If you plant a tree , it will grow. is a conditional statement where as If you heat ice it will melt is a statement of fact. The growth of a tree is conditional on many factors. Whist the melting of ice is only affected by if it is heated or not."

So in the example of ice the same as the tree we have situations that may or may not come under universal truth. Unfortunately the choice of examples is confusing as will has been used in both whilst the logic is reversed.

If you plant a tree , it will grow

not a universal truth, The growth of a tree is conditional on many factors not just planting. Therefore this statement is not a fact. Yes the tree can grow but it is not a certainty.

if you heat ice, it will melt

Is a universal truth, the melting will happen when enough heat been applied. Because the statement applies its own conditions, it then makes this statement a fact.

if you heat ice, it melts

not a universal truth, in this case melting is conditional on enough heat being applied and melting point being reached. If these conditions are not met then it will not melt. Therefore the statement is not a fact.

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    I agree with the "not s scientific fact" part, but "it will melt" does not mean "is able to melt". "Will" is used in a conditional statement to describe the realistic outcome when the condition is true. It is not about ability. – laugh salutes Monica C Aug 26 '19 at 15:25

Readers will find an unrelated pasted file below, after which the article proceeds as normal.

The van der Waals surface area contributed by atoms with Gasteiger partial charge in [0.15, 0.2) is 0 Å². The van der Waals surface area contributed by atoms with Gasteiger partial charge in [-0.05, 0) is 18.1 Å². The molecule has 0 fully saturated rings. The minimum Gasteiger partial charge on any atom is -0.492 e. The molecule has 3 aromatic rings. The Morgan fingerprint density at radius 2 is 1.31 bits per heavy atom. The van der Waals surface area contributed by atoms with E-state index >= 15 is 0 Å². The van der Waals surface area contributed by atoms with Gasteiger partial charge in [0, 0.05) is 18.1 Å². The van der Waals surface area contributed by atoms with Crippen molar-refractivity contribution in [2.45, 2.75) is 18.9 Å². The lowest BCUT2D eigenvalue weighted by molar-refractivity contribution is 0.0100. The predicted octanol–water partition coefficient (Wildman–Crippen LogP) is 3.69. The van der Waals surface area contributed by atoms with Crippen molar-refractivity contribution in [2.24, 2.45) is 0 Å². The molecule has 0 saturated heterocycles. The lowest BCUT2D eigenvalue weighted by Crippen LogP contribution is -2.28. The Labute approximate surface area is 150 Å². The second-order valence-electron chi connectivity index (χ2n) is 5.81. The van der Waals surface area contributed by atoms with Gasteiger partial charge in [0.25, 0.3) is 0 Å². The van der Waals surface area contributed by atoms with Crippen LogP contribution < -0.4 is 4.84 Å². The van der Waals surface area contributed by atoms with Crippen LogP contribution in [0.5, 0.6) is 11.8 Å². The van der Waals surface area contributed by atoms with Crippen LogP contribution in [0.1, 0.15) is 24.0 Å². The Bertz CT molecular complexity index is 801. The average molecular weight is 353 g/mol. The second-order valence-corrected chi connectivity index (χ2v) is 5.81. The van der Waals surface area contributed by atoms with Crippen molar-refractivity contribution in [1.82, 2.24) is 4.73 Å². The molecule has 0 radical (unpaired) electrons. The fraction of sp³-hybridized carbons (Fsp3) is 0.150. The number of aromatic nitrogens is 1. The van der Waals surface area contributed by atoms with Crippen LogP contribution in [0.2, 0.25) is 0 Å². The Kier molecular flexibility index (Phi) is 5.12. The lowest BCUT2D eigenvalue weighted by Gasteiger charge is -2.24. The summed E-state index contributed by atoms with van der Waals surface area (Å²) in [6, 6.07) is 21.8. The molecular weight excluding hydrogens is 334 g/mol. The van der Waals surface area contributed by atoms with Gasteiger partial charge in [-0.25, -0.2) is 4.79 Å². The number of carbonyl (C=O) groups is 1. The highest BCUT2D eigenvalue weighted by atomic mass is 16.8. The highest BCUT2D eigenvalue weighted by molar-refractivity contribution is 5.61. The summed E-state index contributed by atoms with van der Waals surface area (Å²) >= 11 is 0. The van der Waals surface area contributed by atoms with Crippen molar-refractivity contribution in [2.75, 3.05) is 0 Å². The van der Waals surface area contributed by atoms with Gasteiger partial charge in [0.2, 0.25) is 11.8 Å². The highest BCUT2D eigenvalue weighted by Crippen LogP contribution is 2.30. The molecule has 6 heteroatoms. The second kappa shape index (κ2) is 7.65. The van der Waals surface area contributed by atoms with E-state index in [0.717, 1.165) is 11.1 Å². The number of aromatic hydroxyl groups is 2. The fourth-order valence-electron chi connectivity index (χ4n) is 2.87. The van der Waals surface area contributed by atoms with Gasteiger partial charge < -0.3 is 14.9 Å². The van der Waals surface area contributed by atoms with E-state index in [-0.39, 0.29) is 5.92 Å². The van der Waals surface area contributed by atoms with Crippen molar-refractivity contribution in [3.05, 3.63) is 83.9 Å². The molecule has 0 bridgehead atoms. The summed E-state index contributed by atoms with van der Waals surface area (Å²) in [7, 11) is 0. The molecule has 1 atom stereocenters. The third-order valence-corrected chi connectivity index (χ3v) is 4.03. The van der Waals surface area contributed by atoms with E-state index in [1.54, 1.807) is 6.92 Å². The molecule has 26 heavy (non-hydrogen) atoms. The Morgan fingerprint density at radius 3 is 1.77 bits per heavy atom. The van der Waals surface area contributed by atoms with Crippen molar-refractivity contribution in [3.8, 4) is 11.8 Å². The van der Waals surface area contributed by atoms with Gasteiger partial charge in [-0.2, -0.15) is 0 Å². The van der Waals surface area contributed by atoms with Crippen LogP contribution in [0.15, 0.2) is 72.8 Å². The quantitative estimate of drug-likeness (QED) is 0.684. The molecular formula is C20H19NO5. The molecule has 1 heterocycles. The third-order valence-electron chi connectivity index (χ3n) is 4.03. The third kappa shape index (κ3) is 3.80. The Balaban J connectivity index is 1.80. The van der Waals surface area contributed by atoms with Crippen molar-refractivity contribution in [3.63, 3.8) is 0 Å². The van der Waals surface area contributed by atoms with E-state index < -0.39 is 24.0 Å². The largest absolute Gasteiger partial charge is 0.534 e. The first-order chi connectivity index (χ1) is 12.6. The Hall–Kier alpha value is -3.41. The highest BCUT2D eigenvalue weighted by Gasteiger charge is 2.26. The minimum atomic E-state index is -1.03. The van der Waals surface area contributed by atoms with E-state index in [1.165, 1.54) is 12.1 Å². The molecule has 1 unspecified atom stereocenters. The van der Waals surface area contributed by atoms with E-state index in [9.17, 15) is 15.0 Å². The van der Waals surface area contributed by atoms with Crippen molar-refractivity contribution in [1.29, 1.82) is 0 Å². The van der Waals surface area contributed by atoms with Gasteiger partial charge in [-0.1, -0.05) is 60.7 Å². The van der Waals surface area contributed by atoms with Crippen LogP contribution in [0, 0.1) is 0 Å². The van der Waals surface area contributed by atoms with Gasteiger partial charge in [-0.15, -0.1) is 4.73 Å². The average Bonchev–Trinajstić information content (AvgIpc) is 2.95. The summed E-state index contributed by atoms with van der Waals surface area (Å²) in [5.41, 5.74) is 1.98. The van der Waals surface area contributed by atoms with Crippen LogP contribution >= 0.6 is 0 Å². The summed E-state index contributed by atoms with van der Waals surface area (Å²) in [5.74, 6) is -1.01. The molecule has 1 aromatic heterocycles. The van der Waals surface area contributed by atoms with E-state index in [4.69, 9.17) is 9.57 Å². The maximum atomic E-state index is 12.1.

• will is not in the conditional, will is a true statement. If you heat ice it will melt is true. think of it another way If you heat ice it can melt is a true statement. If you heat ice it melts is not true it is conditional on the fact that melting point is achieved. It melts if melting point is reached it does not melt if melting point is not reached. – Brad Aug 26 '19 at 15:32
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    You forgot the "ice" in the first line – Mari-Lou A Aug 26 '19 at 21:57
  • @Mari-Lou A Thank you for the comment. I had done it intentionally. However, the relevance maybe lost. The sentiment it melts can apply to anything (including ice) it is a relative clause because it is subjective; related to how much heat is applied and how long. Never the less the sentiment it melts can apply to anything. Where as the statement if you heat ice, it will melt is not only specific but factual. Which visa versa if it is factual it must be specific. – Brad Aug 27 '19 at 0:55
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    @Brad They are both conditional. It's just the the prevention of the melting of ice is far less contingent on everyday circumstances. But there are still some things that could prevent the ice from melting. That they are unlikely scenarios doesn't make the grammar itself any different. If that were the case, the nature of the English language would be quite different than it is. (We'd be doing crazy things like only using certain conjugations with verbs in situations that were likely to occur, and so on.) Conditional statements remain syntactically conditional regardless of likelihood. – Jason Bassford Aug 27 '19 at 5:46